History of the Evil Eye

According to legend, the evil eye is a curse and usually given to someone when they are not aware of it. Many cultures believe that receiving the evil eye will cause misfortune and even injury. Giving someone the evil eye can also mean to glare at a person in anger, envy or disgust. Classical authors of antiquity believed that the eyes were a source of deadly rays that could penetrate a person’s aura. The idea of the evil eye dates back to 427 BC as it was discovered that the evil was mentioned in books written by the philosopher Plato in Athens Greece.

Evil Eye glass beads

During this time the belief in the evil eye varied from culture to culture. The Romans believed that a whole tribe could transmit the evil eye and harm an entire community. In the Aegean Region and other areas where light eyes were rare on people, these cultures believed that people with blue or green eyes could cause a curse by staring at you. The spreading of the belief of the evil eye across the world according to documents was started by the Empire of Alexander the Great.

The symbol of the evil eye can be found in Armenia, Albania, Tunisia, Lebanon, Turkey, Israel, Egypt, Iran, Iraq, Pakistan, Palestine, Morocco, southern Spain, Italy, Greece, Afghanistan, Syria and Mexico. Talismans of the evil eye have been created in many different forms, colors, sizes and designs. In Turkey and Greece, amulets against the evil eye take the form of blue or green eyes. A blue or green eye can also be found on some forms of the hamsa hand, a hand shaped in form of a talisman.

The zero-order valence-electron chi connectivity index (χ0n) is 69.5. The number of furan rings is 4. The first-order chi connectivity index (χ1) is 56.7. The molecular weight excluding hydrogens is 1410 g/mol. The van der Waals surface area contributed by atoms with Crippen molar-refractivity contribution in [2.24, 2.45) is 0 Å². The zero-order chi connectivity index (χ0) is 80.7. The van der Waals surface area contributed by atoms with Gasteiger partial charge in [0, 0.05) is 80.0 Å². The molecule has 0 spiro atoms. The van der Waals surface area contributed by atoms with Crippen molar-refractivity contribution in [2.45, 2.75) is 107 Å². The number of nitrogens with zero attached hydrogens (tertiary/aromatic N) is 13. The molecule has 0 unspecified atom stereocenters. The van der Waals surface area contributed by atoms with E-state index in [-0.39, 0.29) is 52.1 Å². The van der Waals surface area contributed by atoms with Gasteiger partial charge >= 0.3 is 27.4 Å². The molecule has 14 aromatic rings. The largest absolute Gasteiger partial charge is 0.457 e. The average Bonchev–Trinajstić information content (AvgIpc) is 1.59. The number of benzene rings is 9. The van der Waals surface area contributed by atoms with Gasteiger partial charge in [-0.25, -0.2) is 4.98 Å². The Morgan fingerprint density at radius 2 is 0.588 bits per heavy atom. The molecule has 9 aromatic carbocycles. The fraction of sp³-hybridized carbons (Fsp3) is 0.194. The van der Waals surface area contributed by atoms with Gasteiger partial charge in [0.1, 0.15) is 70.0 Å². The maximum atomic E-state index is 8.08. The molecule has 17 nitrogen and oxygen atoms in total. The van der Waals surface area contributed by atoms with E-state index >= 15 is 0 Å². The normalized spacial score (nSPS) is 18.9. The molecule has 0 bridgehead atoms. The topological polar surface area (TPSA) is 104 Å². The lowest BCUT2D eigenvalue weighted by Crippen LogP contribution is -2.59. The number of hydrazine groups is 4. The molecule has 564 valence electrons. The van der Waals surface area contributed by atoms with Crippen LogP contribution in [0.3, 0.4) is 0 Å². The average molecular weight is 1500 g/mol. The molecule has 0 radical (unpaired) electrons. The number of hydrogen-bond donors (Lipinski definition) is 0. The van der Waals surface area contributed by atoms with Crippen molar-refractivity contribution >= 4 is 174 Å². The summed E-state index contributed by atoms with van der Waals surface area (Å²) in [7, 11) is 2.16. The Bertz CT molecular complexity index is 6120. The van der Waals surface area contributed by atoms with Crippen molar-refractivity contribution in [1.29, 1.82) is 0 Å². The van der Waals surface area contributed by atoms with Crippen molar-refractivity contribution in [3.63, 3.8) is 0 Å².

The word hamsa, also spelled kamsa and hamesh, means “five” referring to the five fingers of the hand. In the Jewish culture, the hamsa is called the Hand of Mirian and a reference to Moses’ sister. In some Muslim cultures the hand talisman is called the Hand of Fatima, and refers to the prophet Mohammed’s daughter.

The Mexican culture has its own version of the evil eye folklore. The evil eye belief is that a person and not necessarily an evil person can harm your baby by looking and and praising the baby without touching the infant. The evil eye, or “mal de ojo” causes the baby to be hot and cranky.

The oyo de venado or deer’s eye charm is used to protect babies from the evil eye. The charm looks like a round seed about the size of a quarter and usually has a catholic saint image taped on the seed and is attached to a red string. The charm is generally pinned to the baby’s clothing and used for protection from “mal de oyo”.

You can purchase evil eye products in the form of bracelets, necklaces, hanging décor, pendants and ceramics. All of these products are used to protect you from negative energy as well as from people that want to harm you or your family.

The legend of the evil eye lives on to this day.

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